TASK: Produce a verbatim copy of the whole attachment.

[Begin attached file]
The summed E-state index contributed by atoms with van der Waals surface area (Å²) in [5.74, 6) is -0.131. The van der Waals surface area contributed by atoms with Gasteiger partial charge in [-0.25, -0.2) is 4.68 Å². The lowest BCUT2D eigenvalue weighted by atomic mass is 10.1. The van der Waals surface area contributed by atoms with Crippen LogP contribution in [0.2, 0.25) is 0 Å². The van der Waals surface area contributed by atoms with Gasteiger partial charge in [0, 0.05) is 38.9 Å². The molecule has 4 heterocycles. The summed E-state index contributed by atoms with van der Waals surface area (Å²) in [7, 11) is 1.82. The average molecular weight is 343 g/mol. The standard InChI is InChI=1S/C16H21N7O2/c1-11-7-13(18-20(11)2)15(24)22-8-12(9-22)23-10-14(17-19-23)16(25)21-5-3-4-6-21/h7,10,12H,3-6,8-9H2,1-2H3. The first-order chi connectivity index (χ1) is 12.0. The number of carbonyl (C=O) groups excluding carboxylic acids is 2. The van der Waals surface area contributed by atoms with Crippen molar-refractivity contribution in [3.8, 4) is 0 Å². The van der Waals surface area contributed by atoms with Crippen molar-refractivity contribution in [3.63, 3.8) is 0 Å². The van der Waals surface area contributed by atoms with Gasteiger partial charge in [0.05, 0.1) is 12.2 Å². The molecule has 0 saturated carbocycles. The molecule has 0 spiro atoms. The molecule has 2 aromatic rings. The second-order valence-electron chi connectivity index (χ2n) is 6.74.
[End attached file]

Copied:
The summed E-state index contributed by atoms with van der Waals surface area (Å²) in [5.74, 6) is -0.131. The van der Waals surface area contributed by atoms with Gasteiger partial charge in [-0.25, -0.2) is 4.68 Å². The lowest BCUT2D eigenvalue weighted by atomic mass is 10.1. The van der Waals surface area contributed by atoms with Crippen LogP contribution in [0.2, 0.25) is 0 Å². The van der Waals surface area contributed by atoms with Gasteiger partial charge in [0, 0.05) is 38.9 Å². The molecule has 4 heterocycles. The summed E-state index contributed by atoms with van der Waals surface area (Å²) in [7, 11) is 1.82. The average molecular weight is 343 g/mol. The standard InChI is InChI=1S/C16H21N7O2/c1-11-7-13(18-20(11)2)15(24)22-8-12(9-22)23-10-14(17-19-23)16(25)21-5-3-4-6-21/h7,10,12H,3-6,8-9H2,1-2H3. The first-order chi connectivity index (χ1) is 12.0. The number of carbonyl (C=O) groups excluding carboxylic acids is 2. The van der Waals surface area contributed by atoms with Crippen molar-refractivity contribution in [3.8, 4) is 0 Å². The van der Waals surface area contributed by atoms with Crippen molar-refractivity contribution in [3.63, 3.8) is 0 Å². The van der Waals surface area contributed by atoms with Gasteiger partial charge in [0.05, 0.1) is 12.2 Å². The molecule has 0 saturated carbocycles. The molecule has 0 spiro atoms. The molecule has 2 aromatic rings. The second-order valence-electron chi connectivity index (χ2n) is 6.74.